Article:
But we were told for years that Windows 7 (and every other Windows OS going back to XP) was built with all the necessary touch capabilities one would need for desktops, notebooks and tablets. Ballmer stood on stage with an HP Slate in 2010 to prove the point that Windows with its touch capabilities was every bit a competitor to the new iPad. Years before that we had 'Windows XP Tablet PC Edition' and the multitude of slates/tablet PCs, Origami/UMPCs, laptops with convertible screens in the market. What happened? Were we lied to all these years about Windows Touch capabilities?

        HP in 2007 launched their TouchSmart PCs with "touch capable UI" running above Windows (much like Metro is today). It too bombed hard in the market. I don't know anyone who bought TouchSmart PCs from 2007 - 2012.

        [i]"People needs full OSes since they use full OSes for work and creation activities in consumer areas"[/i]

        Sure people need full OS's. I am a designer and require a full OS and powerful beefy specs when working/creating (truck). And a full size display (at least 15") not a tiny 10" - 11" tablet display. That would truly be a compromise. When consuming and in leisure mode (car), I am not looking for a full OS with Intel chips and internal fans, and Ultrabook specs. That's overkill.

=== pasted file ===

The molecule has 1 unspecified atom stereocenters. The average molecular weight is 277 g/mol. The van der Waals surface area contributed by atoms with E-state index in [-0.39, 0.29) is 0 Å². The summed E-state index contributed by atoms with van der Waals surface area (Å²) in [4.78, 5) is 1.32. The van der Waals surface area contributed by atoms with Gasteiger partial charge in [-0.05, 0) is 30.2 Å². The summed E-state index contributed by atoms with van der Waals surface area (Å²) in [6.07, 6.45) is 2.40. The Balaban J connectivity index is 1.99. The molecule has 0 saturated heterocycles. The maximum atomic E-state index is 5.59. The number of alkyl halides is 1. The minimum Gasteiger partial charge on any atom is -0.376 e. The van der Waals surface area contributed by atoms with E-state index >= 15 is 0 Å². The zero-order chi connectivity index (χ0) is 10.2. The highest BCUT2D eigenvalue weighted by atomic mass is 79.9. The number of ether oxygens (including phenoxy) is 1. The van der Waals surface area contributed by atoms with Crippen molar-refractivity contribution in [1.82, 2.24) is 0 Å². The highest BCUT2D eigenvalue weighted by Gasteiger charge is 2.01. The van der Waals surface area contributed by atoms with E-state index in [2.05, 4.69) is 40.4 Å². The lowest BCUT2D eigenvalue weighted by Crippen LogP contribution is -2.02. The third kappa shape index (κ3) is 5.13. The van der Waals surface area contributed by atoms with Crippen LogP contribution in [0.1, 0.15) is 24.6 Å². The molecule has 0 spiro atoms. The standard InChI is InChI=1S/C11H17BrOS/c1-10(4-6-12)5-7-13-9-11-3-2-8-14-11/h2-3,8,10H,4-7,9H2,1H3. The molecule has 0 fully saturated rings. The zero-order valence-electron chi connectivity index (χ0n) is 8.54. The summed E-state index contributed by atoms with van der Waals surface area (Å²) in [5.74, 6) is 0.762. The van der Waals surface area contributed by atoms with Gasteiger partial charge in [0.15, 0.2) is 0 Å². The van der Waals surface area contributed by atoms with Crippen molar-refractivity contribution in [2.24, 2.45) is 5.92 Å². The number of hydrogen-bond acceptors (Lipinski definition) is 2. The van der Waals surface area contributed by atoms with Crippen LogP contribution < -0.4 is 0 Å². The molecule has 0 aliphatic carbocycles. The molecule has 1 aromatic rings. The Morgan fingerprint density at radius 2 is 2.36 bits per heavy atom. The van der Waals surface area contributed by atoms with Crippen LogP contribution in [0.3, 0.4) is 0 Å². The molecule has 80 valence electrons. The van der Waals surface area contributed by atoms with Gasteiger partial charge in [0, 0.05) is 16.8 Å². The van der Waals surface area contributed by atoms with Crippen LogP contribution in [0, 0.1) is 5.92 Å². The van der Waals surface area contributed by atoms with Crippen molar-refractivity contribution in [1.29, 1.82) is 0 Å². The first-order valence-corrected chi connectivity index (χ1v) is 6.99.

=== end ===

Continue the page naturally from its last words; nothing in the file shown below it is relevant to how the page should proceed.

Just because Microsoft said all we need is one device for work and play (for their own benefit) doesn't mean it's ideal solution for everyone. There's many compromises Microsoft and fans refuse to discuss when talking hybrid-type products. For instance that 16:9 aspect ratio of the Surface is not the ideal ratio for comfortable tablet use at any orientation/position. 4:3 aspec ratio is. Unless all you want to do is watch movies on your tablet.

        Anyway like I said we've been hearing how people (consumers) needed full OS's on tablet form factors for a decade and still we've yet to see any proof of this in the market. Failed! Why should we believe it now?